It’s amazing how I can get myself so nervous about things. I mean, a meeting to just talk and get answers to all of my questions is nothing to be nervous about, yet I was soo nervous that even my rectum hurt! Haha now that wasn’t fun, bloody good job it didn’t stay that way for long, but the nervs stayed. For weeks and weeks now I have heard so many different stories and theories about what paths can be taken when having an ileostomy, what the future may hold, the dangers and complications. I have laid awake so much having some sort of question-theory-‘what if’ war. Finally my questions have been answered and I now have a load of other things to think of.
As I have had a total colectomy done I therefore have no colon anymore, instead I have a ileostomy stoma and the rectal stump left, as the image shows here.
The thought of only having about 2 years to decide if I was gonna keep my stoma for life or try a re connection surgery was eating at me. As well as the removal of the rectum, cancer risks, infertility, and all the stress around that. So I met up with the most fabulous surgeon yesterday, the same one I met before my last surgery. He is an older man, with plenty of experience and knowledge. He is a real person, talks calm, and in a language that is understandable to me. He is honest about pros and cons. Best of all, he has calmed my nervs. I was thinking I’d have to rush to have children within 2 years, and then have to have another surgery too and I felt like I was loosing my life, loosing control.
Well apparently none of this is the case. According to him at least.
Option one: IRA
I apparently have around up to 3-4 years to decide (depending on the state of my rectum) if I want to re connect and get an IRA (ileorectal anastomosis) which basically is where they take the small intestine and connect it to the rectum. This has a chance of between 30-70% of being successful (might as well say 50%). In a positive mind I’d be one of those who has a great experience and it all works good with. If this doesn’t work and leads to complications he said I can always go back to an ileostomy and I wouldn’t have to remove the rectum, as he said that the inflammation would calm down once the bowl movements stopped flowing through it. He said he recommends trying this surgery to everyone, especially someone younger like myself (unless dead set on keeping the stoma that is). This surgery should only take about 3 hours and apparently recovery shouldn’t be too long. This option also doesn’t affect fertility or chances of getting pregnant or carrying a baby. I also asked if life with a stoma can be reflected at all in the IRA, as I can currently eat everything without any real problems and he said that in theory it should be the same just that it would come out of a different exit.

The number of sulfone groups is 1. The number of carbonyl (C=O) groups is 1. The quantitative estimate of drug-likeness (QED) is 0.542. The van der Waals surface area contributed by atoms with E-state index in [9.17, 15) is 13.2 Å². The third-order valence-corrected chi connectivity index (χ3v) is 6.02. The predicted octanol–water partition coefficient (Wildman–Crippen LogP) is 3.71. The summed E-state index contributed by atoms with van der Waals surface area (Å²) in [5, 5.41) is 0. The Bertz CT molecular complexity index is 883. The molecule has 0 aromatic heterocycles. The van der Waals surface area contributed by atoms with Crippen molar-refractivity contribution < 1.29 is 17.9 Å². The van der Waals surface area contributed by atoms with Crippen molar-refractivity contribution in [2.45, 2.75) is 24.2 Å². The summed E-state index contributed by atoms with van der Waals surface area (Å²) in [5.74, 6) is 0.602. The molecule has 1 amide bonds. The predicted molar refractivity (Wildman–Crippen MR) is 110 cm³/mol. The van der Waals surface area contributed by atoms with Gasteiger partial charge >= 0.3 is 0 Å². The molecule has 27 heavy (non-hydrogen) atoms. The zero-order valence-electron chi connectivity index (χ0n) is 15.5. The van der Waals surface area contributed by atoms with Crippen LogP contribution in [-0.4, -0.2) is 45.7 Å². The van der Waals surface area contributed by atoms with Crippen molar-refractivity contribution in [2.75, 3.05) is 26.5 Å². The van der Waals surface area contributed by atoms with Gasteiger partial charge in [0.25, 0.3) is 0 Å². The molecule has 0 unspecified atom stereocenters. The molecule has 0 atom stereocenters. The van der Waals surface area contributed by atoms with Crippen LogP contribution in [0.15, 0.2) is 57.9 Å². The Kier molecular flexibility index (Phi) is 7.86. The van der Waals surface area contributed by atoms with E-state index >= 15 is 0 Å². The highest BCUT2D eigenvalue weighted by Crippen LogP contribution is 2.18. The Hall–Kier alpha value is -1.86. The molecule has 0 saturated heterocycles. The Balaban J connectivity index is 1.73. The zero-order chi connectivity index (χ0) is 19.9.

Option two: J-Pouch/IPAA
The other option is a j-pouch (IPAA = ileal pouch–anal anastomosis). This surgery is more complex as they remove the rectum and build a pouch, which is to act like the rectum, out of the small intestine. I could wait up to 10 years or more before deciding to have this surgery, he also recommended to try IRA before this because once you have done this, the rectum is gone. This option is also recommended more once you are done having children as the chance of getting pregnant lowers to 30%, so he said it’s usually recommended to people done with kids, unless it’s necessary. This surgery can cause other complications as well though as it is a more difficult and complex surgery located in the pelvis, for example with the nervs around the urinary tract as well as the vagina. I’m not going to go into too much detail right now thought. He also told me that after 20 years 70% of patients are over the moon with their surgery and live normal, even forgetting they have had surgery, 10% have had to get a stoma again due to complications and the rest of the 20% aren’t completely happy as they might have some problems but not enough to revert back to a stoma.